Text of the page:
Since we all have the same myosin, vimentin, etc. we can stimulate BCR’s that look pretty much the same.  Therefore we can make, “stereotyped” B cell receptors.   

So what you ask?
The “why it all happens” is far less interesting than what it means in the clinic.  If you accept that 1/3 patients with CLL have similar receptors, they break up into very distinct subgroups and those subgroups can behave in very characteristic ways.  Knowing about stereotypes can have a big impact on prognosis. It may help to review my prior post about new prognostic markers.

Subgroup 1?  These patients typically need treatment very soon after they walk into clinic the first time.  If you compare the typical BCR mutated/unmutated status, these guys blow them both out of the water.  They may also have a higher frequency of NOTCH mutations and trisomy 12 or other high risk abnormalities like p53 mutations.

Subgroup 2?  They are bad actors.   It is clear that they have a high frequency of SF3B1 mutations which indicate that fludarabine won’t work very well.  They tend to progress early and may also have a higher frequency of del 11q.

Subgroup 4?  The average age of a patient with subgroup 4 is actually 43 years old (whoa nelly – I thought CLL was average 71).  Furthermore, these patients have exceptionally slow growing CLL.  I recently met a young woman with CLL in her early 30’s who was pregnant at the time.  In my mind I bet she is subgroup 4 and I would love to know that because it might put her at ease that she is likely to see her baby grow up.  Their BCR is typically IgG subtype instead of the customary IgM variety.
Subgroup 8? They have an extremely high rate trisomy 12 and Notch mutations.  We know Notch is a bad thing to have – but it is really bad in this subgroup because 75% of these patients will experience Richter’s transformation within 5 years - and those patients destined to transform all have the Tri12/Notch combo.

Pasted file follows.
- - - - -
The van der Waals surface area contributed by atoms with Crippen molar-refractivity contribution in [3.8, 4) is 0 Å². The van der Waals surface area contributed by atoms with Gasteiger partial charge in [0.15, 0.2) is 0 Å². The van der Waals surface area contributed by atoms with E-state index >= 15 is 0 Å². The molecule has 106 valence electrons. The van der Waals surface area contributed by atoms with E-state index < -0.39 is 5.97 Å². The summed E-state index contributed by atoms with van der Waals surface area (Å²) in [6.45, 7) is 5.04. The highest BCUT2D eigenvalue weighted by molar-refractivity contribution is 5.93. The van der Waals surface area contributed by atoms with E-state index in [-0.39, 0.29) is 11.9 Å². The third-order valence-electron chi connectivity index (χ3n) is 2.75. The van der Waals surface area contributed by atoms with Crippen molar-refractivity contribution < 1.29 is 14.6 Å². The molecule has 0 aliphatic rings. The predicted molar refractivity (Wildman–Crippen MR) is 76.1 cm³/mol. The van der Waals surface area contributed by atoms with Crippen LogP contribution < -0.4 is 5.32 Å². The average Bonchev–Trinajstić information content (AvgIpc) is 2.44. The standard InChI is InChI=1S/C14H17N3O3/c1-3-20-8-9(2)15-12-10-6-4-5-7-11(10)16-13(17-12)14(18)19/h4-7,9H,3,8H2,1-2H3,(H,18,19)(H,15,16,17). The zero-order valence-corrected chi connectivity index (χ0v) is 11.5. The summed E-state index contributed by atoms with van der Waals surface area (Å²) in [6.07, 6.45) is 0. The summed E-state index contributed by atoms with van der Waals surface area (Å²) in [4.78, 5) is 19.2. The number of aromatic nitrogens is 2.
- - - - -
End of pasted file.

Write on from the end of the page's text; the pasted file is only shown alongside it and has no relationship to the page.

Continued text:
All told, about 1/3 of patients will have a particular stereotype but there are a ton of different stereotypes someone can have.  About 1/10 CLL patients will have one of the frequent ones  (subgroups 1-8).  As we get to know these subgroups more, I think it will add quite a bit of value to knowing if you are stereotyped or not.

Some of the relationships get really interesting.  We know that certain lymphomas arise as a response to an infection.  In fact, you can sometimes cure gastric marginal zone lymphoma by treating the bacteria that causes stomach ulcers.  Subgroup 4 often has evidence of a viral infection with either CMV or EBV.  Another subgroup looks like it is trying to fight off certain types of yeast.  It is really not that farfetched (THOUGH NEVER FORMALLY TESTED – don’t try this at home) that you might be able to treat some of these cases of CLL with either anti-viral drugs or anti-fungals. 
The problem is that we don’t currently test for stereotypes. Darn!  Sort of like Notch, SF3B1 and other new markers – testing for stereotypes is not part of current CLL management.
I think we will be testing for these soon enough though and it will be interesting to see how these markers get utilized into clinical practice.  Ask most general oncologists and they are totally unaware of this topic.  Even a lot of hematology oriented docs are aware of the topic but may not have much familiarity with the different subgroups.
Frankly, the Europeans have been kicking the Americans backside on this topic.  It is the Greeks and the Italians who have been the champions of the topic. 
Anyhow – hope you find it as interesting as I do.  My flight is coming in for a landing – have to turn this off now….